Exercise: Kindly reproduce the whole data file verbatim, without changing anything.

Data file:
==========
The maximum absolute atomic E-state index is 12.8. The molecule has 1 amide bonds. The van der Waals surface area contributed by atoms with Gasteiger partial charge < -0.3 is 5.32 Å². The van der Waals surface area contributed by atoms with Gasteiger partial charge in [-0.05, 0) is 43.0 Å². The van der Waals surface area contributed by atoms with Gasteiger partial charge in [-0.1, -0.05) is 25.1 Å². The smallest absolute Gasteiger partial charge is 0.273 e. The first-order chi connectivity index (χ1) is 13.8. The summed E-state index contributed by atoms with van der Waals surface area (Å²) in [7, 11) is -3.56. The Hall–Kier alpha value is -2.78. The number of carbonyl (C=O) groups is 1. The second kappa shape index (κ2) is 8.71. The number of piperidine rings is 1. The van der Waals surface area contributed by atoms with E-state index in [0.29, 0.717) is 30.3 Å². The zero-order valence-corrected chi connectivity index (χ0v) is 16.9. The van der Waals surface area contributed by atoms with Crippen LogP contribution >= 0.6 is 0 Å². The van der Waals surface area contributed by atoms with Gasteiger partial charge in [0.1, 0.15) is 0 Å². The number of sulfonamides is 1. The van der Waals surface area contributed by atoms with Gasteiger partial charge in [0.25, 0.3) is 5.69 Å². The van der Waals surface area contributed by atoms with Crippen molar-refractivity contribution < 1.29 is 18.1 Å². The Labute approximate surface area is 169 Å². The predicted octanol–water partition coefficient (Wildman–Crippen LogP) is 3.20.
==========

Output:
The maximum absolute atomic E-state index is 12.8. The molecule has 1 amide bonds. The van der Waals surface area contributed by atoms with Gasteiger partial charge < -0.3 is 5.32 Å². The van der Waals surface area contributed by atoms with Gasteiger partial charge in [-0.05, 0) is 43.0 Å². The van der Waals surface area contributed by atoms with Gasteiger partial charge in [-0.1, -0.05) is 25.1 Å². The smallest absolute Gasteiger partial charge is 0.273 e. The first-order chi connectivity index (χ1) is 13.8. The summed E-state index contributed by atoms with van der Waals surface area (Å²) in [7, 11) is -3.56. The Hall–Kier alpha value is -2.78. The number of carbonyl (C=O) groups is 1. The second kappa shape index (κ2) is 8.71. The number of piperidine rings is 1. The van der Waals surface area contributed by atoms with E-state index in [0.29, 0.717) is 30.3 Å². The zero-order valence-corrected chi connectivity index (χ0v) is 16.9. The van der Waals surface area contributed by atoms with Crippen LogP contribution >= 0.6 is 0 Å². The van der Waals surface area contributed by atoms with Gasteiger partial charge in [0.1, 0.15) is 0 Å². The number of sulfonamides is 1. The van der Waals surface area contributed by atoms with Gasteiger partial charge in [0.25, 0.3) is 5.69 Å². The van der Waals surface area contributed by atoms with Crippen molar-refractivity contribution < 1.29 is 18.1 Å². The Labute approximate surface area is 169 Å². The predicted octanol–water partition coefficient (Wildman–Crippen LogP) is 3.20.